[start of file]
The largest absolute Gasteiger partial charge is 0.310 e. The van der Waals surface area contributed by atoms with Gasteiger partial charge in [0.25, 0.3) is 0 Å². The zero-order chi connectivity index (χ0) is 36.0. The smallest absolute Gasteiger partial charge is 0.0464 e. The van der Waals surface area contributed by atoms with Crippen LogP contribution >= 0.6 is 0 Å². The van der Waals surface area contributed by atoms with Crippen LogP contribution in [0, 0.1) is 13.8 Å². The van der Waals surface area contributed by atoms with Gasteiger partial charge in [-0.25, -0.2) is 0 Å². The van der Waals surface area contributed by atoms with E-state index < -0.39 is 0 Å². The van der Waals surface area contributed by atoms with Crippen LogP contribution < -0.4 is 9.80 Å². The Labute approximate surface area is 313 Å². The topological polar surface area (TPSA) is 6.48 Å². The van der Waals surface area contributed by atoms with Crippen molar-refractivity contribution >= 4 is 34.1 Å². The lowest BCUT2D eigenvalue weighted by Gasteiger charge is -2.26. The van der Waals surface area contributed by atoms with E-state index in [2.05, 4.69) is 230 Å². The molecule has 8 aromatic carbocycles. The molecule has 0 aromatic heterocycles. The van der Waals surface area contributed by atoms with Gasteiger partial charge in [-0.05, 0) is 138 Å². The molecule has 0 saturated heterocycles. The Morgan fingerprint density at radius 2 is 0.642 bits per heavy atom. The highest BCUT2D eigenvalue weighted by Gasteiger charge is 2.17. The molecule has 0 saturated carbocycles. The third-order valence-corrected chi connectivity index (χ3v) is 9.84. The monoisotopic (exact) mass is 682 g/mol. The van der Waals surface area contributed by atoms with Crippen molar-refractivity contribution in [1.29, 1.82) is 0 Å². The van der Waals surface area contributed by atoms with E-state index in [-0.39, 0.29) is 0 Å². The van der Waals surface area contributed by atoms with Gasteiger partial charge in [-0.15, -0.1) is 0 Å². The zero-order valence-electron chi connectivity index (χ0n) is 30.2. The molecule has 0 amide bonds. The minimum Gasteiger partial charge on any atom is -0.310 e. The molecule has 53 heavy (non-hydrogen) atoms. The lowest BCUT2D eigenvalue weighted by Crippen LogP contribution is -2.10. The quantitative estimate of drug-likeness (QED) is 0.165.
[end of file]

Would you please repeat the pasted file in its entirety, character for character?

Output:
The largest absolute Gasteiger partial charge is 0.310 e. The van der Waals surface area contributed by atoms with Gasteiger partial charge in [0.25, 0.3) is 0 Å². The zero-order chi connectivity index (χ0) is 36.0. The smallest absolute Gasteiger partial charge is 0.0464 e. The van der Waals surface area contributed by atoms with Crippen LogP contribution >= 0.6 is 0 Å². The van der Waals surface area contributed by atoms with Crippen LogP contribution in [0, 0.1) is 13.8 Å². The van der Waals surface area contributed by atoms with Gasteiger partial charge in [-0.25, -0.2) is 0 Å². The van der Waals surface area contributed by atoms with E-state index < -0.39 is 0 Å². The van der Waals surface area contributed by atoms with Crippen LogP contribution < -0.4 is 9.80 Å². The Labute approximate surface area is 313 Å². The topological polar surface area (TPSA) is 6.48 Å². The van der Waals surface area contributed by atoms with Crippen molar-refractivity contribution >= 4 is 34.1 Å². The lowest BCUT2D eigenvalue weighted by Gasteiger charge is -2.26. The van der Waals surface area contributed by atoms with E-state index in [2.05, 4.69) is 230 Å². The molecule has 8 aromatic carbocycles. The molecule has 0 aromatic heterocycles. The van der Waals surface area contributed by atoms with Gasteiger partial charge in [-0.05, 0) is 138 Å². The molecule has 0 saturated heterocycles. The Morgan fingerprint density at radius 2 is 0.642 bits per heavy atom. The highest BCUT2D eigenvalue weighted by Gasteiger charge is 2.17. The molecule has 0 saturated carbocycles. The third-order valence-corrected chi connectivity index (χ3v) is 9.84. The monoisotopic (exact) mass is 682 g/mol. The van der Waals surface area contributed by atoms with Crippen molar-refractivity contribution in [1.29, 1.82) is 0 Å². The van der Waals surface area contributed by atoms with E-state index in [-0.39, 0.29) is 0 Å². The van der Waals surface area contributed by atoms with Gasteiger partial charge in [-0.15, -0.1) is 0 Å². The zero-order valence-electron chi connectivity index (χ0n) is 30.2. The molecule has 0 amide bonds. The minimum Gasteiger partial charge on any atom is -0.310 e. The molecule has 53 heavy (non-hydrogen) atoms. The lowest BCUT2D eigenvalue weighted by Crippen LogP contribution is -2.10. The quantitative estimate of drug-likeness (QED) is 0.165.